Then I get complacent, over-confident -- lazy. I let old habits back in, even in the face of successful new ones.

For writers struggling to develop and maintain good writing habits and reliable writing routines, this is a cautionary tale. For a while -- maybe you're in a class or graduate school program, or part of a writers group or other well-planned structure that comes with built-in accountability, deadlines and productivity milestones -- you stick to the writing routine. Pages proliferate. You get in a groove, maybe banish old procrastination habits, start new ones, understand and keep the few that already work. You're on a roll.

Then you get complacent, overconfident--lazy.  The old habits arrive, sometimes by surprise, sometimes not.

If I had the "answer" to this problem, I'd be rich -- and thin.

I only know this: new habits require diligence.  And, one other thing.  Those new habits -- writing related or weight related -- won't stick unless they are designed to take into account one's very unique, personal, individual life circumstances:  body rhythms, tastes, likes/dislikes, obligations, job/family, physical limitations, time availability, interests, etc.

Which is why I'm sending everyone I know --whether they are battling the scale or the blank screen (or running from either) -- over to Ruth Foley's blog.  Ruth's a poet, teacher and literary magazine editor (who earned an MFA at Stonecoast, as I did).  And, Ruth's lost 100 pounds. And, Ruth has posted 100 tips/stories/reasons about how she lost the weight and is keeping it off.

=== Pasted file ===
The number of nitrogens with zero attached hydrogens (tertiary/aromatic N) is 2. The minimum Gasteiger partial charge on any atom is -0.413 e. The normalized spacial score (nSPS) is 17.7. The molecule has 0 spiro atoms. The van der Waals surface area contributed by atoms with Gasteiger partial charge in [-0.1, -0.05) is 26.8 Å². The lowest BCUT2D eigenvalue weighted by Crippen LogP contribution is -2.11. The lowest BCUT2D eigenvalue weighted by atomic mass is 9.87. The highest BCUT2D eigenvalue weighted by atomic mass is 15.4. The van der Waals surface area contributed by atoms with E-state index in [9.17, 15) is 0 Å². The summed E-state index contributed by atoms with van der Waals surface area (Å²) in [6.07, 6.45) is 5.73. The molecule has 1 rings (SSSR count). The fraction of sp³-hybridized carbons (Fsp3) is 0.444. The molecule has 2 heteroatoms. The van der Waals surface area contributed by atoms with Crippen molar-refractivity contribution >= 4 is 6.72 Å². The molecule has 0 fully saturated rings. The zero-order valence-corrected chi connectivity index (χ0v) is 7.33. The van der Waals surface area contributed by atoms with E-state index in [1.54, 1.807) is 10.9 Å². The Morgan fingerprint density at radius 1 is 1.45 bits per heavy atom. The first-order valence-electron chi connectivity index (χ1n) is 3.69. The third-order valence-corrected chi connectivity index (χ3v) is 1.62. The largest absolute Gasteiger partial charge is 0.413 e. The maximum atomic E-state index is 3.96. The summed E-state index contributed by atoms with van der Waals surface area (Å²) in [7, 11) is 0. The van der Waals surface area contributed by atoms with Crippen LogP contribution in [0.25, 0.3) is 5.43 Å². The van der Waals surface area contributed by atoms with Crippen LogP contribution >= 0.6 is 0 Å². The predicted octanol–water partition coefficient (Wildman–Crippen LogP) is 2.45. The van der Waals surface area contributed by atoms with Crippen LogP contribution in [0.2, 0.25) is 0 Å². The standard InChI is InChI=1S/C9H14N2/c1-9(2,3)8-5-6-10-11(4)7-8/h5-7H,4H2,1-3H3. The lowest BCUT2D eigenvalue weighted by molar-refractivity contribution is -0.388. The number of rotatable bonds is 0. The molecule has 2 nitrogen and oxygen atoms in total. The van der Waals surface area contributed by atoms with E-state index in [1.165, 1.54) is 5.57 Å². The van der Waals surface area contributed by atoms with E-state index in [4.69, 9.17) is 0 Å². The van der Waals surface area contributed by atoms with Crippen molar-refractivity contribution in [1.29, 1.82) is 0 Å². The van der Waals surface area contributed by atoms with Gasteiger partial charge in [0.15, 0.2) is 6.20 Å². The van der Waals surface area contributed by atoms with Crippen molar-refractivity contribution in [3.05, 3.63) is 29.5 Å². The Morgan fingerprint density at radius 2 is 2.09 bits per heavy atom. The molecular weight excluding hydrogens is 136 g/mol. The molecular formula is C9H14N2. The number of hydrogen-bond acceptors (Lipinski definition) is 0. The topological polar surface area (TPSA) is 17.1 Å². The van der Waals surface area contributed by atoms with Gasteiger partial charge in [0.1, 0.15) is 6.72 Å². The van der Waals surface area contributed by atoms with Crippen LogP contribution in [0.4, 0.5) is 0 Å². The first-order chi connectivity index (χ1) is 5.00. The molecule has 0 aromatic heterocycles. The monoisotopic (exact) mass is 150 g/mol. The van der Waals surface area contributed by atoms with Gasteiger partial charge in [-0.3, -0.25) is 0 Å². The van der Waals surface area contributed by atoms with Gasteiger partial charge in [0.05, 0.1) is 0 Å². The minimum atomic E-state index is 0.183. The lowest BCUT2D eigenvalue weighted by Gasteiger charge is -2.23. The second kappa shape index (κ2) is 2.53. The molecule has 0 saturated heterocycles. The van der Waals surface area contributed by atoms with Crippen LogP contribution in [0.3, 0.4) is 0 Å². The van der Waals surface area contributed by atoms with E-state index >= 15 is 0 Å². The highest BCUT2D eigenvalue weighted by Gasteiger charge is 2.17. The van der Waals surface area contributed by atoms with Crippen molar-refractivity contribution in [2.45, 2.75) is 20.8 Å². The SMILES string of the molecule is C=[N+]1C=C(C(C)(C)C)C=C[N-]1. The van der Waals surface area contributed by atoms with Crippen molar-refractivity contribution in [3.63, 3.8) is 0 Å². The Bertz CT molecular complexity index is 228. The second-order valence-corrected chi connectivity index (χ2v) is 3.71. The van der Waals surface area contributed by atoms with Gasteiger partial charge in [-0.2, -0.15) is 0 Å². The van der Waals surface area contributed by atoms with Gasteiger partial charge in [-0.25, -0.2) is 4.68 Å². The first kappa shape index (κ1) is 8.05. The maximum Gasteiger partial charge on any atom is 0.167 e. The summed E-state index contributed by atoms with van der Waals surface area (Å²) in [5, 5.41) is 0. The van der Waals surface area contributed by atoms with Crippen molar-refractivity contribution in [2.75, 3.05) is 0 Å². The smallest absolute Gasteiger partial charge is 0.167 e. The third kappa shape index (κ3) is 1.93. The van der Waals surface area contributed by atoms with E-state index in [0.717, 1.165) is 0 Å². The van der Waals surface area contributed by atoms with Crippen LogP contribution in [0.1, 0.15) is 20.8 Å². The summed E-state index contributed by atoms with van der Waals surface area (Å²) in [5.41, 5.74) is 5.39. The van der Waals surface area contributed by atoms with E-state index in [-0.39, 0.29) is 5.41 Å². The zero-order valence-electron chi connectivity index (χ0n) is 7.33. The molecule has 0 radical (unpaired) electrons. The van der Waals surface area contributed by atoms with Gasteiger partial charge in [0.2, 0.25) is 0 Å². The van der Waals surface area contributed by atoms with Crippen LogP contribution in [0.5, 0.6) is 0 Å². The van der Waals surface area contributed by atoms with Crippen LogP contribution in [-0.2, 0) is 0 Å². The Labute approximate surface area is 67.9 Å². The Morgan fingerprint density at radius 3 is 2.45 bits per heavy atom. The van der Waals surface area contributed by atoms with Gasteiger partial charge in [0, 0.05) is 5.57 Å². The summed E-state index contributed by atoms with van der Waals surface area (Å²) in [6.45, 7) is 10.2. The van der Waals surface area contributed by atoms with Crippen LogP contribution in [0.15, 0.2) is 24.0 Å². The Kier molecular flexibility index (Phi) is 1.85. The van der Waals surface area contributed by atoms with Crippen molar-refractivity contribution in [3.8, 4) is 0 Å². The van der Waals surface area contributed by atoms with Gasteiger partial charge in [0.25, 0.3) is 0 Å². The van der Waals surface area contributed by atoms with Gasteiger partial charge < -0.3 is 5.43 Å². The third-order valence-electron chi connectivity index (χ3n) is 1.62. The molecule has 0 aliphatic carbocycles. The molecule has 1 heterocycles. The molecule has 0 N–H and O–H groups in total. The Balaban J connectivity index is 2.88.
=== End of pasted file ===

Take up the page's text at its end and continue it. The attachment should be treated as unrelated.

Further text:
It's clear from reading her posts that Ruth understands about creating new habits in a way that honors her own body, mind, life, interests, inclinations, and family/home/work situation.  She explains the habits she adopted, adapted, created, tossed, embraced, tried out.  Her posts are a great combination of common sense, uncommon insight, practicality, innovation, motivation, and compassion. 

Ruth so clearly understands that it's in making small, big, sensible, simple, dramatic, major, minor, expected and unexpected changes, that humans develop the ability to create what they want. To me, her posts (broken into 10 tips at a time) are a valuable resource not only for those interested in weight loss, but for anyone trying to create a workable approach to any daily practice -- such as writing.  (And of course, Ruth is a good writer, so...bonus!).

Start here with #1-10.  Or begin with the final ten and work your way back.  Or find them all in one place.

Friday, July 12, 2013

Friday Fridge Clean-Out: Links for Writers, July 12, 2013 Edition